A better understanding of the device can be obtained by reference to the accompanying drawings, which depict a preferred embodiment of the device.
FIG. 1 shows a man wearing one of the devices on each foot. The devices support a portion of his body weight, and his remaining weight is supported on his hands. In this position, the legs can be moved open and closed while the hands are kept stationary. Alternatively, by walking with his hands, he can propel his body across a surface.
In FIG. 2, the device is shown in front elevation. The forward portion 10 of the receiver is shaped and positioned to hold the ankle. The frame 11 supports the receiver, and wheels 12 support the frame.
FIG. 3 is a side elevation of the same device. ln this view, the concave surface of the receiver is hidden by the frame 11. The wheels 12 are again shown supporting the frame 11, with two forward wheels at left, and one centered wheel supporting the rear portion at right.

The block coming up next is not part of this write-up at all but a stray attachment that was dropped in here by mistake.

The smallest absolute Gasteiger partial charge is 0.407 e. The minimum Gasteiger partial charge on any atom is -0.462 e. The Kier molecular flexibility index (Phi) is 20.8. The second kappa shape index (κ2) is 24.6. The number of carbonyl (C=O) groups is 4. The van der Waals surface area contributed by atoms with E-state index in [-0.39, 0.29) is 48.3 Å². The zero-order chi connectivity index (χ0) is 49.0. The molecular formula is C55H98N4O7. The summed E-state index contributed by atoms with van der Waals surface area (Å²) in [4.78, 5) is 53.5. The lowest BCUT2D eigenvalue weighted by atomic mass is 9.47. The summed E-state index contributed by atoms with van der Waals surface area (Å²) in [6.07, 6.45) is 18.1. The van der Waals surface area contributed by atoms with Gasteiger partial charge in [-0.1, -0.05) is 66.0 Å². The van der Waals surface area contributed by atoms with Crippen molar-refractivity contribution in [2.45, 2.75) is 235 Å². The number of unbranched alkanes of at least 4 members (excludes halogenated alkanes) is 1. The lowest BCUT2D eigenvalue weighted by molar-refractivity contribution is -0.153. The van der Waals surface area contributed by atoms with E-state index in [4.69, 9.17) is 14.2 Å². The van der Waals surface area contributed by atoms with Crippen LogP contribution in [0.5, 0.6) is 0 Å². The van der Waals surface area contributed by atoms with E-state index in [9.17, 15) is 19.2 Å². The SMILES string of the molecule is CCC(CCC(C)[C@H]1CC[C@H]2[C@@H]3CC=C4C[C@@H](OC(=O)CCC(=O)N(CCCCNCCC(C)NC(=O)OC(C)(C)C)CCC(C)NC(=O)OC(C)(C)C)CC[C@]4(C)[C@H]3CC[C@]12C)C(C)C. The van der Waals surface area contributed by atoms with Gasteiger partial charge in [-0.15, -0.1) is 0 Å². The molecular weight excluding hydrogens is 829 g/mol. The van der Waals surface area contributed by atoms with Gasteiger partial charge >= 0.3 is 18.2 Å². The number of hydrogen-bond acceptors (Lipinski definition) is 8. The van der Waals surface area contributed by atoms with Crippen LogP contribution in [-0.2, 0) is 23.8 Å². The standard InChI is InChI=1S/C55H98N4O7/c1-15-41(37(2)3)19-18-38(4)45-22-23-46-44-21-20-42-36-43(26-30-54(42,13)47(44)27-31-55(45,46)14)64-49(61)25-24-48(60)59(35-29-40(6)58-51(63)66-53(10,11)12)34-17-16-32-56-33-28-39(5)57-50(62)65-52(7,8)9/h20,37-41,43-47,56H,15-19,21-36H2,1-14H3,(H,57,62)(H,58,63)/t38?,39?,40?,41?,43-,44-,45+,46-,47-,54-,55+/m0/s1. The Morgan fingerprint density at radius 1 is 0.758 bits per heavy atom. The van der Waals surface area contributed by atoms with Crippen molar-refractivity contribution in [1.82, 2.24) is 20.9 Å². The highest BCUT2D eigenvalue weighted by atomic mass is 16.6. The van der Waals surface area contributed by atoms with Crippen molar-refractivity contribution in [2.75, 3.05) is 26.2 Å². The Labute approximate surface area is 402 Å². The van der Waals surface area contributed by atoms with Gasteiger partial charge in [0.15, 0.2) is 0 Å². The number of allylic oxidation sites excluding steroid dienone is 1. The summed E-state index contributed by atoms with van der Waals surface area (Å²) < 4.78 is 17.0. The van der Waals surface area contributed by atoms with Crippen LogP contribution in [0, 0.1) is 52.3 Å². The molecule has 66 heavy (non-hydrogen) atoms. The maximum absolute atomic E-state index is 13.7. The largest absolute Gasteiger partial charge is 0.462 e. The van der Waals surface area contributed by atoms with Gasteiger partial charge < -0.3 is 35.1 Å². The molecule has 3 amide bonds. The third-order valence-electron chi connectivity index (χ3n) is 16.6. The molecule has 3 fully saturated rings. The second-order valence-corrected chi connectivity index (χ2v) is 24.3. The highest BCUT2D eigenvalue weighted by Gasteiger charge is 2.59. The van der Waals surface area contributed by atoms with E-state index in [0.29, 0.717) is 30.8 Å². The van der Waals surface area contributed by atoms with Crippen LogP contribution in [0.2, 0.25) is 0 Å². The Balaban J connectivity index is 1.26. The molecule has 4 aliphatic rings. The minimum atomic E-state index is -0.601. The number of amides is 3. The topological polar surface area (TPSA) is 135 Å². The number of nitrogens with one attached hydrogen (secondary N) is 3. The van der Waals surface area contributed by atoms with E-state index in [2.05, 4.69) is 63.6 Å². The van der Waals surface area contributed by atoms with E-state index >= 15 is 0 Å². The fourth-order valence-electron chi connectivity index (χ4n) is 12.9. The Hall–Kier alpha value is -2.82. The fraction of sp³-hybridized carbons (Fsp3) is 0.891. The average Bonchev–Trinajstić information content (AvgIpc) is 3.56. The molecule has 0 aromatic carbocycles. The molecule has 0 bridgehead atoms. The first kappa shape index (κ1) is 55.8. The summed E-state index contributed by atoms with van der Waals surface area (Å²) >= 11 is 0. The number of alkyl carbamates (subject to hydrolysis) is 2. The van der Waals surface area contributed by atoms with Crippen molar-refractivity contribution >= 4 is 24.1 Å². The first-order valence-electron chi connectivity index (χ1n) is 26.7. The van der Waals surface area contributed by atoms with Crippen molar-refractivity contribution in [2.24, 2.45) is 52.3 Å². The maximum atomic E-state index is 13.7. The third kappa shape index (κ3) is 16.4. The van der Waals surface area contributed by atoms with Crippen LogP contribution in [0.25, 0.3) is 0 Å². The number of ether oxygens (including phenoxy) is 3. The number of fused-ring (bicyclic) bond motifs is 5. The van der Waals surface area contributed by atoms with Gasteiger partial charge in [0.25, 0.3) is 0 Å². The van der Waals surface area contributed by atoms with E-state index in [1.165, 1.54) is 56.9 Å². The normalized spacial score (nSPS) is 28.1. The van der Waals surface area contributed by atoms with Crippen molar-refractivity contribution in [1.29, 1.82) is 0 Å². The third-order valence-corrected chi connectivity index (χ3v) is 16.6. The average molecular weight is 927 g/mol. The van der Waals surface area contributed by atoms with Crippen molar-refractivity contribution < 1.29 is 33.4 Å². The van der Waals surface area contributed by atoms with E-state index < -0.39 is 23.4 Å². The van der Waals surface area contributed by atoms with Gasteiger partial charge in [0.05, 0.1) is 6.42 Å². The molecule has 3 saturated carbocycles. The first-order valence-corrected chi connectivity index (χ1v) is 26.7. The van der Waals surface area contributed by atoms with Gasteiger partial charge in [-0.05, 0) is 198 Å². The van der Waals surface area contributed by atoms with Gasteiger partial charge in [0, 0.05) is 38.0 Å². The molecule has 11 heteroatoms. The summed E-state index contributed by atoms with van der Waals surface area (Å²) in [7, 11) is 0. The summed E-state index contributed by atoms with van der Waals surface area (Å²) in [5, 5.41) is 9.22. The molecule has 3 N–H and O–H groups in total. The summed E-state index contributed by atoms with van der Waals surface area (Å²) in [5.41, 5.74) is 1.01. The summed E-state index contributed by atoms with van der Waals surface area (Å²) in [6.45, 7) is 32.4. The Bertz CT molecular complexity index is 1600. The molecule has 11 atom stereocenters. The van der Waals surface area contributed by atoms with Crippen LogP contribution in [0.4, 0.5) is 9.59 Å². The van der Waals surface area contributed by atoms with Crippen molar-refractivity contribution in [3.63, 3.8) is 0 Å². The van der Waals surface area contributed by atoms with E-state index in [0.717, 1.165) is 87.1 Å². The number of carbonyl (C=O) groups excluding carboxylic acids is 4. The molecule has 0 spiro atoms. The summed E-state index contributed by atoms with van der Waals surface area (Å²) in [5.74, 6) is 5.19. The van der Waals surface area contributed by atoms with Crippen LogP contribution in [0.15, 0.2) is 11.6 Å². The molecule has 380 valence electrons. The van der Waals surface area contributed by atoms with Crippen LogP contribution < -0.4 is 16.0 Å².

FIG. 4 is a perspective view of the same device, with the receiver indicated generally at 15 and the retainer 16 attached thereto. The two forward wheels 16, 17 and the rear wheel 18 are supporting the frame 11.
FIG. 5 shows a variation of the device, in which two receiver means 20, 21 are used, with retainers 22, 23 attached to each. The forward wheels 24, 25 and rear wheel 26 are attached to the bottom of the frame 21, in a similar manner.
The foregoing descriptions and drawing show examples of several modes of the device of the invention and are not meant to be limiting as to the scope of the invention, which is set forth in the following claims.
1. An exercising device comprising, in combination,